Why we think it’s OK to cheat and steal (sometimes)

Notes on Dan Ariely’s TED Talk about the factors that influence cheating

Behavioral economist Dan Ariely studies the bugs in our moral code via clever studies and uncovers why we think it’s ok to cheat (sometimes)

You might wonder if there are just a few bad apples (immoral people) who are prone to cheating, or if lots of people are susceptible to cheating.

Turns out, a lot of people cheat, but just a little bit.

According to economic theory, cheating is a simple cost-benefit analysis of the probability of getting caught, the reward for cheating and the punishment for getting caught.

Turns out, changing these factors doesn’t really affect the amount of cheating. Irrespective, a lot of people cheat, just a little bit.

Cheating fudge factor

Turns out the factor that affects cheating the most, is our self-image & justification.

On the one hand we all want to look at ourselves in the mirror and feel good about ourselves. On the other hand, we can cheat a little bit and still feel good about ourselves.

So we all cheat a little bit. There’s a level of cheating we can’t go over, but we can indulge in cheating at a low degree as long as that doesn’t change our image of ourselves.

So which factors affect this cheating fudge factor?

  • When you remind people of a moral code, cheating goes down.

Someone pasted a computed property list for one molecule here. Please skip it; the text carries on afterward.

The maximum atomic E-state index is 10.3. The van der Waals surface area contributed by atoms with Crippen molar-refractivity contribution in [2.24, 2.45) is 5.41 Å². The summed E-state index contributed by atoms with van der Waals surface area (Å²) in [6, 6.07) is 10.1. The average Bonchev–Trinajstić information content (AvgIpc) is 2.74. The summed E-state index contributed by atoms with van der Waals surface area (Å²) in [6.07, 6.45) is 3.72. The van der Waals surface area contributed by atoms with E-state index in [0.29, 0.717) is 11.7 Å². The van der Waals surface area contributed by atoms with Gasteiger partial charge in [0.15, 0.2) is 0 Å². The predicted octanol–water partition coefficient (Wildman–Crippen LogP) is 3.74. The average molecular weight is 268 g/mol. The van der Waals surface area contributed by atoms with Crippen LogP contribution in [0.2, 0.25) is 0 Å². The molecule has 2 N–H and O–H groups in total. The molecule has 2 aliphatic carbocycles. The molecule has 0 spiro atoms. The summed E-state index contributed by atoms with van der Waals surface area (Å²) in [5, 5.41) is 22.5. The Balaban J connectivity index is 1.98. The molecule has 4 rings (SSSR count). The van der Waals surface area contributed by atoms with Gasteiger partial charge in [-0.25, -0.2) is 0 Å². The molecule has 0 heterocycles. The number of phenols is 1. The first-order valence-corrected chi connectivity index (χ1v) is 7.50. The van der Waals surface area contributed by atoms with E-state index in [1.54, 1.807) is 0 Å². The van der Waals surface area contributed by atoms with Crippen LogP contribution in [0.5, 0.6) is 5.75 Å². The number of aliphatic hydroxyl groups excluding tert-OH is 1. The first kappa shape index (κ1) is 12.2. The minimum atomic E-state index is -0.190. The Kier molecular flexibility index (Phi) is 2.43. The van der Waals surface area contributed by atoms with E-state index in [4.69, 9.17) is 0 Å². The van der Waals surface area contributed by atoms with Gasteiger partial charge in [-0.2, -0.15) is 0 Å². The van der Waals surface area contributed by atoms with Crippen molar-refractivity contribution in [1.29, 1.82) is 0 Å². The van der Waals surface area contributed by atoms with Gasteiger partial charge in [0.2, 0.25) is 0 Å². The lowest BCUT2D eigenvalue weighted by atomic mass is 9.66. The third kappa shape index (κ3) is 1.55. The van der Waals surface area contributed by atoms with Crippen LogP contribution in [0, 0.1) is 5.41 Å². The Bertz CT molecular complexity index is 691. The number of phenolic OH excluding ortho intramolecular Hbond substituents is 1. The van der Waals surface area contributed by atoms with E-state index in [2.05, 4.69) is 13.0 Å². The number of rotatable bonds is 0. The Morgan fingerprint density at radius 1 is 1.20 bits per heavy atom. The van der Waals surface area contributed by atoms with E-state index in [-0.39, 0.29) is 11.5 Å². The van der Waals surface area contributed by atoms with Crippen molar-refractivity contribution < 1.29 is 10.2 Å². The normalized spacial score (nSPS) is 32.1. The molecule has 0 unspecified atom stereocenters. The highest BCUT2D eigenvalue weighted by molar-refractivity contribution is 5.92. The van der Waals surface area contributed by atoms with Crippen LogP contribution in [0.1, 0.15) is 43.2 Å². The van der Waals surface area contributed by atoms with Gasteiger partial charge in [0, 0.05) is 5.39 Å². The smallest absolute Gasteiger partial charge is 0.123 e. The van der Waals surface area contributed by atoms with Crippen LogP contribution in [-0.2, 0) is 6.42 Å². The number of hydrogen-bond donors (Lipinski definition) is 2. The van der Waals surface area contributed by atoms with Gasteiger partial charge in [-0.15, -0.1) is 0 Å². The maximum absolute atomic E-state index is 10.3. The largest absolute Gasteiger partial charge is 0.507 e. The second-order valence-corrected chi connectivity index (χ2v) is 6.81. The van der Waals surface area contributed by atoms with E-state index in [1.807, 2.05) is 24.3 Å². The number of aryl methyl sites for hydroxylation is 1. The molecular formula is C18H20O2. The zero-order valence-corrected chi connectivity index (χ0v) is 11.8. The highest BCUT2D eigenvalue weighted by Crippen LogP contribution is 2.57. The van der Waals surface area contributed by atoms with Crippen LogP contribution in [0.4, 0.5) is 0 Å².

• When the reward of cheating is indirect (pens/tokens rather than money) cheating goes up — it’s easier to feel fine about “stealing” a pen, than about stealing 50 cents.
  • When we see someone from our group (someone we identify with) cheating, it makes cheating seem more acceptable.
  • When we see someone from a group that we don’t identify with cheat, it makes cheating seem less acceptable.


  • A lot of people will cheat a little bit, if they can get away with it and justify it to themselves.
  • Put in contextual reminders of moral code to lower cheating.
  • Set the right social examples in the group about cheating.

Meta lesson: Test your assumptions/intuitions, because humans are predictably irrational!

Related: This got me thinking about how one can walk the fine line between cheating and bending inefficient rules with integrity.